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B.T. RANG ME TODAY, followed shortly afterwards by a call from Microsoft Support. ‘Oh boy!’ I thought. ‘I’m a popular guy, how nice of these people to call me.’

In both cases the voice was foreign and the line not very clear but they were keen to help me with the problems they had detected I was having with my PC. 

Trouble is, I don’t use a PC: my machine is an Apple iMac.

‘Hello? Is that one’s loyal subject? May one help with one’s PC problem?’

Let us get one thing straight, and remember it FOREVER: Her Majesty the Queen is more likely to ring you on your home phone to check that you’re coping all right after all the snow or floods or drought (or whatever you’ve been having) than either BT and Microsoft are. 

It is just not going to happen.

So here’s the fun bit: if you receive a phone call in which the caller asks you to switch on  your computer, simply agree, put the phone to one side and go and put the kettle on. And be grateful: the nice man or woman from abroad just gave you an excuse for an impromptu tea break, so leave them hanging on and I bet they are no longer there when you return. 

And if, by some chance, they are then HANG UP. I enjoy playing this particular game with them, especially on a slow day. 

But seriously, I’ve had several customers fall for it in the last year but it is a SCAM; don’t let them fool you, put the phone down.

It’s the same with email scams: ‘Four million dollars is waiting for you from Uncle Bert In South Africa.’  Except you don’t actually HAVE an Uncle Bert, do you? 

Or that email from Lloyds Bank saying ‘click here’. But you don’t BANK with Lloyds, so why would they email you?

Never click anything in these emails, DELETE! DELETE! DELETE! If your bank genuinely gets in touch they will most likely ask you to login to your account and read a secure message.

Basically, if it looks or sounds too good to be true it probably is, put the phone down, delete the emails or as my father would say: “If in doubt do nowt.” If you’re still not sure ring me or someone else who knows about nerd stuff.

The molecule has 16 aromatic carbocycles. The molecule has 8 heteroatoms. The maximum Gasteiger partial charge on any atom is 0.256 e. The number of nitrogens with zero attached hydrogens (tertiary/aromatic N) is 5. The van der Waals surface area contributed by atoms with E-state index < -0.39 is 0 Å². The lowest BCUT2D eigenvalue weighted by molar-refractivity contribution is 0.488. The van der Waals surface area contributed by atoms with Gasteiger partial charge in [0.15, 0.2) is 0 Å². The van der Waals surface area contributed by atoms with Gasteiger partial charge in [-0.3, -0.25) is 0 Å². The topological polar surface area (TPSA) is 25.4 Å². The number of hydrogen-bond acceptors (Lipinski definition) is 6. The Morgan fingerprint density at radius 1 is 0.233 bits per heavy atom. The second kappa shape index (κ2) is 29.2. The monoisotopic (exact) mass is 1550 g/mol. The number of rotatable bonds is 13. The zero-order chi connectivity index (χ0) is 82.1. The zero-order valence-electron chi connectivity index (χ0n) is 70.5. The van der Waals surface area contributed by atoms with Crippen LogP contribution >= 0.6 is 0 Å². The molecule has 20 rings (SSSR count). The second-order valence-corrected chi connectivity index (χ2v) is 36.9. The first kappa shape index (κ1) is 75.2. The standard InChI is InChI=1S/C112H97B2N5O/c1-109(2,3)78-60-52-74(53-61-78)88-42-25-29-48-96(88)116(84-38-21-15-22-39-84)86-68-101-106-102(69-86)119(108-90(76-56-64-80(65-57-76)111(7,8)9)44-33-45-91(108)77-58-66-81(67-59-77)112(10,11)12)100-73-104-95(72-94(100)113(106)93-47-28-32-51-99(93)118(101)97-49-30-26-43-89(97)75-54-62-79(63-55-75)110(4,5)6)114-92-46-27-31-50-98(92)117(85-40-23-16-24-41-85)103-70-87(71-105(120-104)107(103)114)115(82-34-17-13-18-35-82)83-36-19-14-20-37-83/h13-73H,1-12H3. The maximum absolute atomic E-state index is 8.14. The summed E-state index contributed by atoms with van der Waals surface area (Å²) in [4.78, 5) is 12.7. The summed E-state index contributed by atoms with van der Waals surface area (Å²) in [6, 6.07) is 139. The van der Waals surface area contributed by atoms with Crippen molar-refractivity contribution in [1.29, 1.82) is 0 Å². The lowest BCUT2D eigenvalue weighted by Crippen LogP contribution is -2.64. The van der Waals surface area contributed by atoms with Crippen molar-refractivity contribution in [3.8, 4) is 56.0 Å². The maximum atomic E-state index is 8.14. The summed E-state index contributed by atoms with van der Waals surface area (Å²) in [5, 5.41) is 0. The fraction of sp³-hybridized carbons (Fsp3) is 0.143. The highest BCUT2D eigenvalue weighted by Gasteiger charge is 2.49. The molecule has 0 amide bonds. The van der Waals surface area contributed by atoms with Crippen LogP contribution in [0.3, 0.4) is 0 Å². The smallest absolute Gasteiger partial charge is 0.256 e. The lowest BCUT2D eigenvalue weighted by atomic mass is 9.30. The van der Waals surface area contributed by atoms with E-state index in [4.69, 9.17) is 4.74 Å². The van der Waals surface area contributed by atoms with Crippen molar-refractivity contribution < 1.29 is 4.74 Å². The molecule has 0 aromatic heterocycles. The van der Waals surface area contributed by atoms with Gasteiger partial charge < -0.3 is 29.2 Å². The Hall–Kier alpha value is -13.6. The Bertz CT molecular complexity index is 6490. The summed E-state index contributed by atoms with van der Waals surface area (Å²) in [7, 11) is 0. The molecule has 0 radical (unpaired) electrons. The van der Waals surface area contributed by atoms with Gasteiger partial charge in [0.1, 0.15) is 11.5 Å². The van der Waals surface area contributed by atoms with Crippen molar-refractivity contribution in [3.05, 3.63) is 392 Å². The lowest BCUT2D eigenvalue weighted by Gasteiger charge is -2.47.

By the way, we do sometimes get the occasional royal phone call: from my mother-in-law. Well, she got an MBE from the Queen so that counts, doesn’t it?

Anyway, my job is to pass the call to my Princess so the pair of them can discuss important things like where to meet for coffee or how much alpaca wool is needed to make a Doctor Who scarf.

Yes, we keep alpacas. . . and no, that’s NOT a scam!

And another thing. . .

I HAD ONLY BEEN AWAY, RELAXING, for a couple of days when my daughter messaged me (daughter’s and technology not recognising vacation time, of course!). She wrote:

“Help! My Mac won’t switch on. In fact nothing in my room will switch on! No power, no internet, no music. . .” In other words an end-of-the-world scenario, a catastrophic disaster in Teenagerland!

We went through the motions and quickly established that the fuse on the circuit had tripped out. Plugged the Mac in and it refused to re-engage; unplug the Mac and the whole house came alive again. Daughter could once more charge her phone and speak to friends; well, not speak, obviously. Nobody does that these days, right? But she could Snapchat and Tweet and do whatever else the young do these days. Total disaster averted.

But this meant there was an issue with the Mac. Now I don’t do hardware, iso I took it to a man who does. There it now sits, awaiting a screwdriver intervention. 

What’s strange is that the computer was plugged into a surge-protected extension lead, so its sudden death remains a bit of a mystery. Fortunately ‘the yoof’ store everything in the Cloud so when I asked my daughter about backup she just nodded and went back to staring at her phone, the only screen she temporarily now possessed

There’s no fool like a digital old fool without back-up

I’m telling you all this because while this was a nuisance it wasn’t a disaster, but for those of us over-35s, it could well have. Here’s why:

We ‘oldies’ are more likely to have our important data stored on our computers’ hard drives and less likely to have those computers plugged into a surge protector. 

If you get a surge from a storm or an electrical ‘spike’ it could ‘kill’ various components of your machine. So back up your data frequently and get a surge protector. Okay, on this occasion ours failed but I would still recommend your devices be plugged in to one.

My other recommendation is updates; keep your devices up-to-date. There have been various important updates fixing vulnerabilities in all Intel-powered devices of late and it is often tempting to not install the nagging updates, particularly on PCs, for fear they will cause issues or not install properly. 

Phooey! I strongly recommend you be guided by our misfortune AND INSTALL!

Now I have warned daughter that I’m heading off to northern New Zealand, going off grid for a few days. And I do mean OFF GRID! No phone signal and definitely no internet. 

I’ll probably do something weird like read a book!

 

If you need help with your digital doings do get in touch at <dj@nullministryofdoing.co.uk> or at +44(0)16973 61066

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